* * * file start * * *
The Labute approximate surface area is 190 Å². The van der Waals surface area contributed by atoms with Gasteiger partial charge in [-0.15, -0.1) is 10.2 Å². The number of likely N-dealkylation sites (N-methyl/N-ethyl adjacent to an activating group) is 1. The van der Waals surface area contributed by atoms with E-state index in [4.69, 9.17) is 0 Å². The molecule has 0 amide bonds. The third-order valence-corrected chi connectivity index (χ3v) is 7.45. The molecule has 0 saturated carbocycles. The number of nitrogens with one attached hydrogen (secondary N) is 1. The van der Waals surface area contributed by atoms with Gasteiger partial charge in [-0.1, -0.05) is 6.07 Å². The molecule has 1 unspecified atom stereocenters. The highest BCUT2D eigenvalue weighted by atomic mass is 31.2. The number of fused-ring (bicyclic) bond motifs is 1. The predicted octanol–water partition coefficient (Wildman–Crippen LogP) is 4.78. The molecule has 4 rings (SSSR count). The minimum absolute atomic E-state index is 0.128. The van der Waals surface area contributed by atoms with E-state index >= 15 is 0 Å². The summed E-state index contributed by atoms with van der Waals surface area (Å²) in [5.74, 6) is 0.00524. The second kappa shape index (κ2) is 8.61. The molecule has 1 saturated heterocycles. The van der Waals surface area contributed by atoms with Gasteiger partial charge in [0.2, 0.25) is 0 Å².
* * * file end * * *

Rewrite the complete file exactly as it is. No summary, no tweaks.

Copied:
The Labute approximate surface area is 190 Å². The van der Waals surface area contributed by atoms with Gasteiger partial charge in [-0.15, -0.1) is 10.2 Å². The number of likely N-dealkylation sites (N-methyl/N-ethyl adjacent to an activating group) is 1. The van der Waals surface area contributed by atoms with E-state index in [4.69, 9.17) is 0 Å². The molecule has 0 amide bonds. The third-order valence-corrected chi connectivity index (χ3v) is 7.45. The molecule has 0 saturated carbocycles. The number of nitrogens with one attached hydrogen (secondary N) is 1. The van der Waals surface area contributed by atoms with Gasteiger partial charge in [-0.1, -0.05) is 6.07 Å². The molecule has 1 unspecified atom stereocenters. The highest BCUT2D eigenvalue weighted by atomic mass is 31.2. The number of fused-ring (bicyclic) bond motifs is 1. The predicted octanol–water partition coefficient (Wildman–Crippen LogP) is 4.78. The molecule has 4 rings (SSSR count). The minimum absolute atomic E-state index is 0.128. The van der Waals surface area contributed by atoms with E-state index >= 15 is 0 Å². The summed E-state index contributed by atoms with van der Waals surface area (Å²) in [5.74, 6) is 0.00524. The second kappa shape index (κ2) is 8.61. The molecule has 1 saturated heterocycles. The van der Waals surface area contributed by atoms with Gasteiger partial charge in [0.2, 0.25) is 0 Å².